San Diego’s Fab Lab, which reopens next Friday in a converted East Village warehouse, can be a bit baffling.
The 3,200-square-foot space is open to anyone who wants to fabricate — hence the “Fab” in the title — well, what, exactly?
Anything that’s not harmful or illegal, said Katie Rast, the director: “From circuit boards to fine jewelry.”
The lab is stocked with costly, high-tech gadgets, including six 3D printers. These boxy are — well, what, exactly?
“They’re like robotic hot glue guns,” Rast said, pointing to the spools of thin, ropelike plastic behind each printer. “They melt the plastic and form the shape that you’ve programmed.”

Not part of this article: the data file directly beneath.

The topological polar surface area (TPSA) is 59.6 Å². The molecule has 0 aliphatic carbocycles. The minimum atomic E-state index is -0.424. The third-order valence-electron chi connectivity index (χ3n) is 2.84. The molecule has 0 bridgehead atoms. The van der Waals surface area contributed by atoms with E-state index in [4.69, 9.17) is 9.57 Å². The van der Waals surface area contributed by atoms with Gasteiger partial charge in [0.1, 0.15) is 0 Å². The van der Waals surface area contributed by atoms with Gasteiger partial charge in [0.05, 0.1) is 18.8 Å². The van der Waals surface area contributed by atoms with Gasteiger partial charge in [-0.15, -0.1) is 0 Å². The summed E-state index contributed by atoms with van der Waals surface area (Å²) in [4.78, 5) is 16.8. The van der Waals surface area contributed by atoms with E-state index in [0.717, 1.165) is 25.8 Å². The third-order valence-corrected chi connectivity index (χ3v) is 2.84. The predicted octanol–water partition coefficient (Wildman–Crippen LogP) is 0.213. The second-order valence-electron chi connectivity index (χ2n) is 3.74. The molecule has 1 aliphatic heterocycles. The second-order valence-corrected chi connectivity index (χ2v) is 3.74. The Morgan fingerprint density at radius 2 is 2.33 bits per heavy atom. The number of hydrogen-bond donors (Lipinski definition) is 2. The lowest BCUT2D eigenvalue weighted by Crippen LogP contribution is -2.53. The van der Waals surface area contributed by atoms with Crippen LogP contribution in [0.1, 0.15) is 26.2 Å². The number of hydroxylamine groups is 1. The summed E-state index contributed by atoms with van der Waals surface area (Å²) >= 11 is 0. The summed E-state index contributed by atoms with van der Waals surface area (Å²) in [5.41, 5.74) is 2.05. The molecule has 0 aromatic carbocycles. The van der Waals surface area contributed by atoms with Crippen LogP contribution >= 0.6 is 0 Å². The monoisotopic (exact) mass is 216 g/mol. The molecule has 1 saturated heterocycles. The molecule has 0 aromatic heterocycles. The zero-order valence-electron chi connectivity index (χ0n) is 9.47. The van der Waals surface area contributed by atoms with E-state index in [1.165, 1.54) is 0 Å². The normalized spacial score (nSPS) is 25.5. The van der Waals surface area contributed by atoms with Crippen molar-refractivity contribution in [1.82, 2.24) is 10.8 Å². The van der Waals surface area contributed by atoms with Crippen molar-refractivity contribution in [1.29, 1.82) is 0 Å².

Rast, 34, does a lot of explaining these days, but she doesn’t mind. She helped found the lab, which is part of an international network of workshops that aim to spin off creative products to meet a wide range of local needs. She and co-founder Xavier Leonard opened the Fab Lab’s doors in 2007 — a few months before a global financial crisis torpedoed most of the grants the duo relied on for this venture.